Last week’s presidential debate between Democrat Hillary Clinton and Republican Donald Trump was a major media spectacle, drawing an estimated 80 million TV viewers. For all the rancor and mudslinging that passed as high-minded debate, what was most remarkable was the virtual absence of any reference to major culture war issues. Neither candidate addressed abortion, gay rights, family values and the Bible, issues that had deformed presidential debates of the past four decades.
At the debate, Trump and Clinton sparred over issues ranging from national security and the economy to their initial support for the Iraq war, inner-city crime and Pres. Obama alleged foreign birth or being a secret Muslim. The debate’s high-mindedness was demonstrated in the endless series of personal attacks that went back and forth, like a bad tennis match, between the candidates. Most offensive were Trump’s stream of racist comments and sexist invectives concerning Clinton’s temperament and “stamina.”
After the lights went out and the candidates went back to the campaign trail, one was left with a curious question: What happened to the culture war? For decades, presidential debates, let alone elections, were shaped by the reputed moral issues advanced by the Christian right. Most remarkable, all reference to abortion and gay rights were noticeably absent from the September 26th spectacle. Does the 2016 election mark the end of the Christian right’s culture war? Or has it become “normalized” as an implicit, unstated positions distinguishing Democrats from Republicans, Clinton from Trump?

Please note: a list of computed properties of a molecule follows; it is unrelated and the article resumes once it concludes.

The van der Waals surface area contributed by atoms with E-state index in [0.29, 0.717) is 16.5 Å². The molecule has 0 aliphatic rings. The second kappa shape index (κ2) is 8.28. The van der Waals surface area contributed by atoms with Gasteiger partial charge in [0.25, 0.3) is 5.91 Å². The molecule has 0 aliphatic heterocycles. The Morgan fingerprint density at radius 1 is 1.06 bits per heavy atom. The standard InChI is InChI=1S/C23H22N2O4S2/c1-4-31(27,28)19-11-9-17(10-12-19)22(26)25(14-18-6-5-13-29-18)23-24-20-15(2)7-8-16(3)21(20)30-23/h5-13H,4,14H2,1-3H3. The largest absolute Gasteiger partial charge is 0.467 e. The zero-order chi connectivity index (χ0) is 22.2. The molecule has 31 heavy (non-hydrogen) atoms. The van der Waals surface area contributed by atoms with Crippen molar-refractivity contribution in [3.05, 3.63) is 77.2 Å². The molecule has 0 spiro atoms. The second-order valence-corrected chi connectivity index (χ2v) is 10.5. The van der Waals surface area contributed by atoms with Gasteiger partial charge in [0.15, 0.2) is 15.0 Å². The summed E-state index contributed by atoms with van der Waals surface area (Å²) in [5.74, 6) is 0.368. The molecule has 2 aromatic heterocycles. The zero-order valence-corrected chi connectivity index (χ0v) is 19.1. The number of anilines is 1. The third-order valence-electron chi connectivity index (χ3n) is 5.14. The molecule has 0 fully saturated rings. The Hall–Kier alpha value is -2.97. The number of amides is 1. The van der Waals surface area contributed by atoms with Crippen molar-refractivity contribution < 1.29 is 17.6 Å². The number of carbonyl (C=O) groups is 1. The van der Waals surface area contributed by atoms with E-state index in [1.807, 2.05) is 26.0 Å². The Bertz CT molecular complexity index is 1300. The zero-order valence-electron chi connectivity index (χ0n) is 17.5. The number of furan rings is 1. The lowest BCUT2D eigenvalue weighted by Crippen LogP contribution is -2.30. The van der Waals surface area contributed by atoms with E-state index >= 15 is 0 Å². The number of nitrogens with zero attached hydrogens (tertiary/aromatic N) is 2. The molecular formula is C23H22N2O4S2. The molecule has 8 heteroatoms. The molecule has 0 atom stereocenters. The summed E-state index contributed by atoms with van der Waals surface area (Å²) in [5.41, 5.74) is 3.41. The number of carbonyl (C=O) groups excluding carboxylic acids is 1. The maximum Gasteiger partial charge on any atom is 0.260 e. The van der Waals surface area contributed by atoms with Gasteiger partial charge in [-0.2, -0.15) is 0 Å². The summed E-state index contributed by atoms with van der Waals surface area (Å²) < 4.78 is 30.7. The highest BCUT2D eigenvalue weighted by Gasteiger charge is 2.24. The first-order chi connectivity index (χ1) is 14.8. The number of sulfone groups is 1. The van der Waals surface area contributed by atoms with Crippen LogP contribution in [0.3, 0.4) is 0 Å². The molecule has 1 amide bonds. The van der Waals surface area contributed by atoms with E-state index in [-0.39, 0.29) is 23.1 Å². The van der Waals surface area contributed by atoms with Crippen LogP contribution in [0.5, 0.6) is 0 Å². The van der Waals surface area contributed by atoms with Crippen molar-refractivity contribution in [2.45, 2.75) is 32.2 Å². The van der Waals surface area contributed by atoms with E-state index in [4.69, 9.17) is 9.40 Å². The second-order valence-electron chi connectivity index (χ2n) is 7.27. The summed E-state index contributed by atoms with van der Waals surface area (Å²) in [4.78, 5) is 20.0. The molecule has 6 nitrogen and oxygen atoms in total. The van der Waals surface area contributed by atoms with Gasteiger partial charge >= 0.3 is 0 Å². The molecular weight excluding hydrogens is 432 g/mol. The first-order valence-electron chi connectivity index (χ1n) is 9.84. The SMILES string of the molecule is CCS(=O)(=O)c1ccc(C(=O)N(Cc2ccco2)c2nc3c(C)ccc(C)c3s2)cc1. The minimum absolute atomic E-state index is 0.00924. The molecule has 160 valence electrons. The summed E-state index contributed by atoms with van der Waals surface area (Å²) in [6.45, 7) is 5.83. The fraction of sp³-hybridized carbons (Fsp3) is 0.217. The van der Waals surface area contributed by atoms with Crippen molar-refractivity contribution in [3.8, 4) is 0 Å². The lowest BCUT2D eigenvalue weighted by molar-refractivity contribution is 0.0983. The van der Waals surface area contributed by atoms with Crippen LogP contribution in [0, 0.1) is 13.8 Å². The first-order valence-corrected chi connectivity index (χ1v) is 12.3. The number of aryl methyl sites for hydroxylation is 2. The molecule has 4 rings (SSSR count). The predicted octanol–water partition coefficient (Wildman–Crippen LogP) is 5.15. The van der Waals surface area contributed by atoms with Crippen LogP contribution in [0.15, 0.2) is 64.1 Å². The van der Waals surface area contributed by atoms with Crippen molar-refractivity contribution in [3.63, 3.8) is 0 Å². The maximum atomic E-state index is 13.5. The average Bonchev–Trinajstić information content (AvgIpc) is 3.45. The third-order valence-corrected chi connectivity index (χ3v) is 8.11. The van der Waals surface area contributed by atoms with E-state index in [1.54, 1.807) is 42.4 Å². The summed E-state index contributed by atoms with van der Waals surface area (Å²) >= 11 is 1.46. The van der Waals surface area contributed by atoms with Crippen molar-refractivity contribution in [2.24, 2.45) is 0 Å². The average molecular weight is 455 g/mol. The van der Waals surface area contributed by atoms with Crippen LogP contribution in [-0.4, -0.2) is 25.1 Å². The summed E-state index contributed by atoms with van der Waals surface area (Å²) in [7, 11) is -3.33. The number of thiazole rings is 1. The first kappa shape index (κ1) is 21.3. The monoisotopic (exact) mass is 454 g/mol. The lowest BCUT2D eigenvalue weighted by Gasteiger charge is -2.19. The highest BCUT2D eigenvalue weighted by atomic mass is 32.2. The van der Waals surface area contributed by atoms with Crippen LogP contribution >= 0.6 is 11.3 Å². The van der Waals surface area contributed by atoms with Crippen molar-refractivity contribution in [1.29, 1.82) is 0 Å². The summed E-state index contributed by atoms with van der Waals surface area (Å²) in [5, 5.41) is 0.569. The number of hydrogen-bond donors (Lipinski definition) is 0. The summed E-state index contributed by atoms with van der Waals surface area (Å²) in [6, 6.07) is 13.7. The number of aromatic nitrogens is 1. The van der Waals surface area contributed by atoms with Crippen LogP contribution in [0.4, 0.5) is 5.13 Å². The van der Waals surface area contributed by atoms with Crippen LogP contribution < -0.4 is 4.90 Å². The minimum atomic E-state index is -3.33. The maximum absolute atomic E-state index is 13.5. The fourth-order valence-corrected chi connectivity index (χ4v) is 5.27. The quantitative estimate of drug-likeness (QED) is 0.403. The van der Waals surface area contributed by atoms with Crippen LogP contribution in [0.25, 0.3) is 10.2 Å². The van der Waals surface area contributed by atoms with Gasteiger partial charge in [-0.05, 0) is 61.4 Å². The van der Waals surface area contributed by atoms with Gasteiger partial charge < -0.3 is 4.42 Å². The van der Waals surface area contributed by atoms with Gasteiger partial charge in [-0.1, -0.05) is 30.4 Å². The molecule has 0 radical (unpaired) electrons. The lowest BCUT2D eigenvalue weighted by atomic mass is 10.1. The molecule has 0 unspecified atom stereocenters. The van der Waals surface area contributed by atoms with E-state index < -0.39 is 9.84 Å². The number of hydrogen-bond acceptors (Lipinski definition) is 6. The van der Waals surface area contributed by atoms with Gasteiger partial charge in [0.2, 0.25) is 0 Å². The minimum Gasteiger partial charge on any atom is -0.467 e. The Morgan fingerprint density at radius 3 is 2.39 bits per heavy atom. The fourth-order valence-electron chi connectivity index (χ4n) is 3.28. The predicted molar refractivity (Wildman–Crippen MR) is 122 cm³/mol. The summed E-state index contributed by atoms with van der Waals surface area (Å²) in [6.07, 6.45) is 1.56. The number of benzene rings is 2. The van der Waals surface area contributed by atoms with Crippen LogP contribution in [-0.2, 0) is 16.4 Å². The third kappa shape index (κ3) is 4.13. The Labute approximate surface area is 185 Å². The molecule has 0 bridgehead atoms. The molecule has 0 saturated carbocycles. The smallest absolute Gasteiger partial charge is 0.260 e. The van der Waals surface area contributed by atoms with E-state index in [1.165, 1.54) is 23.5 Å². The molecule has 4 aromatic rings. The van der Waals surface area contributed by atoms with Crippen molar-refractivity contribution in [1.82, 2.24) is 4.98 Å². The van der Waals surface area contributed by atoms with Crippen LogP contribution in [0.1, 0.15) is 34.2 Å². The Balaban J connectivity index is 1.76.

* * *
In 1972, Phyllis Schlafly, a conservative activist and lawyer, spearheaded a campaign to block the adoption of the Equal Rights Amendment (ERA). Schlafly and other conservatives, infuriated by ‘60s political and cultural radicalism, focused their rage against the ERA. They opposed the proposed amendment for a variety of reasons: it would eliminate the male-only draft and require women to register; it would open up military combat roles to women; it would support taxpayer-funded abortions; it would legalize homosexual marriages; and it would lead to unisex bathrooms. Looking back, their objections have become the new normal.